What’s Your Financial Personality?

Understanding your financial personality can help you make better money decisions. Here are four common types and some tips for each:


You’re excited about managing your finances and likely a long-term thinker and planner. You prefer traditional strategies like having a retirement savings plan and planning future investments. However, you might struggle with seeking a second opinion, moving too quickly, or overanalyzing options.

Questions to ask yourself:
1. Do I regularly review and update my financial plans?
2. How comfortable am I making investment decisions on my own?
3. Do I have a detailed retirement savings plan?
4. How often do I seek advice on financial decisions?


You’re a careful planner who does thorough research, often taking your time to make well-informed decisions. Flexible and adaptable, you focus on short-term goals rather than long-term ones like retirement. As a strategist, you might miss opportunities by over-evaluating options. Creating timelines or automating finances can help.

Questions to ask yourself:
1. How often do I adjust my budget based on changing situations?
2. Am I more focused on immediate needs than long-term goals?
3. Am I comfortable researching before making financial decisions?
4. How frequently do I automate my savings?


You’re future-oriented, charitable, and make financial decisions based on your values. You prioritize donating to charities but may neglect your own daily finances. Consider working with a financial advisor to stay on top of your finances.

Questions to ask yourself:
1. How often do I prioritize charitable donations in my financial planning?
2. Do my financial goals align with my values?
3. Am I proactive about supporting causes that matter to me?
4. How regularly do I review my daily finances?


You have a relaxed approach to money, prioritizing living your life and intuition over strict budgeting. You keep an eye on your money but may not be up-to-date. Financial planners and advisors can help. It’s important to stay informed and set future goals. Budgeting apps for beginners can make this easier.

Questions to ask yourself:
1. How comfortable am I without a strict budget?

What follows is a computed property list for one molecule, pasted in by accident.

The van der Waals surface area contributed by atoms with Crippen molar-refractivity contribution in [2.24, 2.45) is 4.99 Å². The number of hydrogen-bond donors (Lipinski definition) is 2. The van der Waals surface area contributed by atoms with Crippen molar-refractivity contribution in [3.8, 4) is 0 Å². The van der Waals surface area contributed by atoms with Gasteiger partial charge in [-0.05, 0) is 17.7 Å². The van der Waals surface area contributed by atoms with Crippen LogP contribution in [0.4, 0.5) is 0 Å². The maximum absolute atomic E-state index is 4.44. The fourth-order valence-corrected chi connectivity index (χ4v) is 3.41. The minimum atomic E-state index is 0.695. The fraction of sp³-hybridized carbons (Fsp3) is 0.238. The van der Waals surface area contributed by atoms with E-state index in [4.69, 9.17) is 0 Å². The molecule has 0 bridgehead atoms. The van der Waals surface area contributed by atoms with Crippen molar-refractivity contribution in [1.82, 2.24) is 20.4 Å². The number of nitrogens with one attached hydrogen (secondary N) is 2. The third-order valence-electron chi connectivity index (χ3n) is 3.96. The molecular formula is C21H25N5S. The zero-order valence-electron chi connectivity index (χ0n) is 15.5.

2. Do I rely more on intuition than planning?
3. How often do I review my overall financial status?
4. Am I open to using budgeting apps to track my finances?

Image Credits: unsplash.com


If you find these categories complex, consider these simplified types by Dean Deutz, a private wealth consultant at RBC Wealth Management:

A. Savers: Prioritize saving now to enjoy financial security later, often paying off debts like mortgages early. They should balance caution with potential high-return investments, seeking diversified portfolios that align with their long-term goals.

B. Spenders: Enjoy their money presently, often borrowing and saving less. Spenders benefit from reducing discretionary spending to increase savings and build emergency funds for future financial stability.

C. Sharers: Enjoy sharing money with family, friends, charities, or their community. They should manage their generosity wisely, setting clear boundaries and budgets to sustain their giving while ensuring their own financial health.

Understanding your financial personality can clarify your decisions, reveal patterns in your financial habits, and highlight areas for improvement to achieve greater financial well-being over time.

Sources: 1 & 2


Find Out How 1.5M Singaporeans Will Receive up to $700 in August

In August 2023, the Singapore government will implement an enhanced Goods and Services Tax Voucher (GSTV) – Cash scheme to assist approximately 1.5 million Singaporeans with their living expenses. This initiative, announced by Deputy Prime Minister Lawrence Wong during the Budget speech earlier this year, aims to alleviate financial burdens by offering cash aid of up to $700. Let’s explore the details of this program and how eligible individuals can benefit from it.

Under the GSTV – Cash scheme, eligible citizens will receive a one-time cash payment in August 2023. Compared to the previous year, the enhanced scheme will provide up to $300 more, with a total potential payout of $700. This initiative is part of the government’s ongoing efforts to support lower-income and elderly Singaporeans by assisting them with their GST expenses and cost of living.

Streamlined Payment Process

To simplify the payment process, the Ministry of Finance (MOF) will replace cheques with GovCash for individuals who have not provided their bank account information or linked their NRICs to PayNow. GovCash recipients will receive a payment reference number at the end of August, which they can use to withdraw their GSTV – Cash and GSTV – Cash Special Payment at OCBC ATMs across the island. Importantly, recipients do not need an OCBC bank account to withdraw the funds at these ATMs.